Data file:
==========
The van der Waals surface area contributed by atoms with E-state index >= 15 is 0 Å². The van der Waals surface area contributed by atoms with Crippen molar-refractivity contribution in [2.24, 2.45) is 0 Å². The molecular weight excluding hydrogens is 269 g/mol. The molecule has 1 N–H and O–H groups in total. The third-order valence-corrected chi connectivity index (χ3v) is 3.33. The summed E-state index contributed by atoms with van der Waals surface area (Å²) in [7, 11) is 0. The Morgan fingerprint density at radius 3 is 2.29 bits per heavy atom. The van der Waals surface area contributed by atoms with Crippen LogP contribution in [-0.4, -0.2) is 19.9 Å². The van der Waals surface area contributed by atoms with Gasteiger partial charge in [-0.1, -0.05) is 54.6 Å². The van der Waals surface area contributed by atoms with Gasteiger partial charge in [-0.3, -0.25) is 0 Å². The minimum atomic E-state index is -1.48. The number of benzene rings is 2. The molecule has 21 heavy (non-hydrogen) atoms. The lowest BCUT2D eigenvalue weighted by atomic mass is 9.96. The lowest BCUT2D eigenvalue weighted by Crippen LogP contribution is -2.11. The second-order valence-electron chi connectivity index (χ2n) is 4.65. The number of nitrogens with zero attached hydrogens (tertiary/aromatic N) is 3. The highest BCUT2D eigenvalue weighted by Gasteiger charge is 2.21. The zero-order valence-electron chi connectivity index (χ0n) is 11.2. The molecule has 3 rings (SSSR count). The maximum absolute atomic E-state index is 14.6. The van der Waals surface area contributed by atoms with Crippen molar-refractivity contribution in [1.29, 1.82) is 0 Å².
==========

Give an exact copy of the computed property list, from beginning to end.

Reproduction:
The van der Waals surface area contributed by atoms with E-state index >= 15 is 0 Å². The van der Waals surface area contributed by atoms with Crippen molar-refractivity contribution in [2.24, 2.45) is 0 Å². The molecular weight excluding hydrogens is 269 g/mol. The molecule has 1 N–H and O–H groups in total. The third-order valence-corrected chi connectivity index (χ3v) is 3.33. The summed E-state index contributed by atoms with van der Waals surface area (Å²) in [7, 11) is 0. The Morgan fingerprint density at radius 3 is 2.29 bits per heavy atom. The van der Waals surface area contributed by atoms with Crippen LogP contribution in [-0.4, -0.2) is 19.9 Å². The van der Waals surface area contributed by atoms with Gasteiger partial charge in [-0.1, -0.05) is 54.6 Å². The van der Waals surface area contributed by atoms with Gasteiger partial charge in [-0.3, -0.25) is 0 Å². The minimum atomic E-state index is -1.48. The number of benzene rings is 2. The molecule has 21 heavy (non-hydrogen) atoms. The lowest BCUT2D eigenvalue weighted by atomic mass is 9.96. The lowest BCUT2D eigenvalue weighted by Crippen LogP contribution is -2.11. The second-order valence-electron chi connectivity index (χ2n) is 4.65. The number of nitrogens with zero attached hydrogens (tertiary/aromatic N) is 3. The highest BCUT2D eigenvalue weighted by Gasteiger charge is 2.21. The zero-order valence-electron chi connectivity index (χ0n) is 11.2. The molecule has 3 rings (SSSR count). The maximum absolute atomic E-state index is 14.6. The van der Waals surface area contributed by atoms with Crippen molar-refractivity contribution in [1.29, 1.82) is 0 Å².